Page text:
Anxiety and worry can be a normal part of everyday life, or a debilitating condition. Nervousness is common reaction to stressful or threatening situations, but when anxiety extends beyond the situation, becomes constant and overwhelming, and causes significant distress that impacts your daily life or work, therapy is appropriate.
- Feelings of Panic, Fear, or General Uneasiness
- Being Easily Fatigued
- Difficulty Concentrating
- Muscle Tension
- Uncontrollable, Obsessive Thoughts
- Sleep Disturbance
- Heart Palpitations
- Dizziness or Nausea
- Inability to be still and calm
- Dry Mouth
The good news is that anxiety disorders respond well to therapy. The therapy approach depends on the the type of anxiety disorder and its severity, but in most cases, anxiety disorders are treated with behavioral therapy, medication, or a combination of both. Complimentary treatments are also helpful including self-help techniques such as relaxation techniques, healthy eating habits, reduced alcohol and nicotine, regular exercise and getting enough sleep.
The goal of Cognitive behavioral therapy (CBT) is to teach you how to manage anxiety. It does this by helping you understand how you think and act when you’re anxious.
Cognitive therapy helps you identify the negative, irrational thoughts that occur with your anxiety. You’ll learn to replace these with more positive, realistic thoughts.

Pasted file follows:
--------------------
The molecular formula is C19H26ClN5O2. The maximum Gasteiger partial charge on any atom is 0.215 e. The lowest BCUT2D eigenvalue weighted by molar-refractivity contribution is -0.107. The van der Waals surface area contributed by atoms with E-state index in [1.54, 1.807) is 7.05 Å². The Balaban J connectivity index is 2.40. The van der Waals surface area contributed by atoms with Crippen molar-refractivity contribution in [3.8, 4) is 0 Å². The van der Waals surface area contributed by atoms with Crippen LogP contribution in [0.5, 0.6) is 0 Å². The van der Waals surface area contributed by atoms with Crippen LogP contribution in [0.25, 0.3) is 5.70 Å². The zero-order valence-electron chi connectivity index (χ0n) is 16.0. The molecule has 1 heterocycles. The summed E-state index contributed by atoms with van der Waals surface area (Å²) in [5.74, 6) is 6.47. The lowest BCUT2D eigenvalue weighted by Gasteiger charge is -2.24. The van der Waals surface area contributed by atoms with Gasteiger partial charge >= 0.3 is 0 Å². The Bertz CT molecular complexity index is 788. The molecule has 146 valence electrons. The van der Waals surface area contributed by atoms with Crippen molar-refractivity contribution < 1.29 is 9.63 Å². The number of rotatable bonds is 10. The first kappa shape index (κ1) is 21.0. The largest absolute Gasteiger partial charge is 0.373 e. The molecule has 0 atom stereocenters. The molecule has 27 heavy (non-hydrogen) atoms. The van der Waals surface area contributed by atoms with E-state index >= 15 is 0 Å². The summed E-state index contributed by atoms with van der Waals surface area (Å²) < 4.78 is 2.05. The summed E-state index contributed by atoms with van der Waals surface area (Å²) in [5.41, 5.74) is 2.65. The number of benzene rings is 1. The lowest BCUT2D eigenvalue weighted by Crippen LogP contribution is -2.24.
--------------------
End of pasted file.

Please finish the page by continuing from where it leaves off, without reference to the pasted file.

Behavioral therapy helps you change how you react to anxiety. You’ll learn coping skills and methods for relaxing to help you better deal with anxiety.
Exposure therapy helps you confront your fears in a safe, controlled environment. Repeated exposure to the feared object or situation - whether in your imagination or in reality - can help you gain a greater sense of control. Facing your fears without experiencing harm can diminish your anxiety around them.
If you have already been diagnosed with an Anxiety Disorder — Social Anxiety Disorder for example — the combination of medication and CBT may be the most effective treatment. Some choose to begin with medication alone, in hopes of gaining at least some initial relief of symptoms before starting CBT. Still others want to start with CBT, hoping to be content with the progress they make and add medication only if needed. Some patients begin treatment with medication and CBT therapy simultaneously. For many, this combination approach is the best treatment.
For more information, click on Anxiety Disorders and Treatments.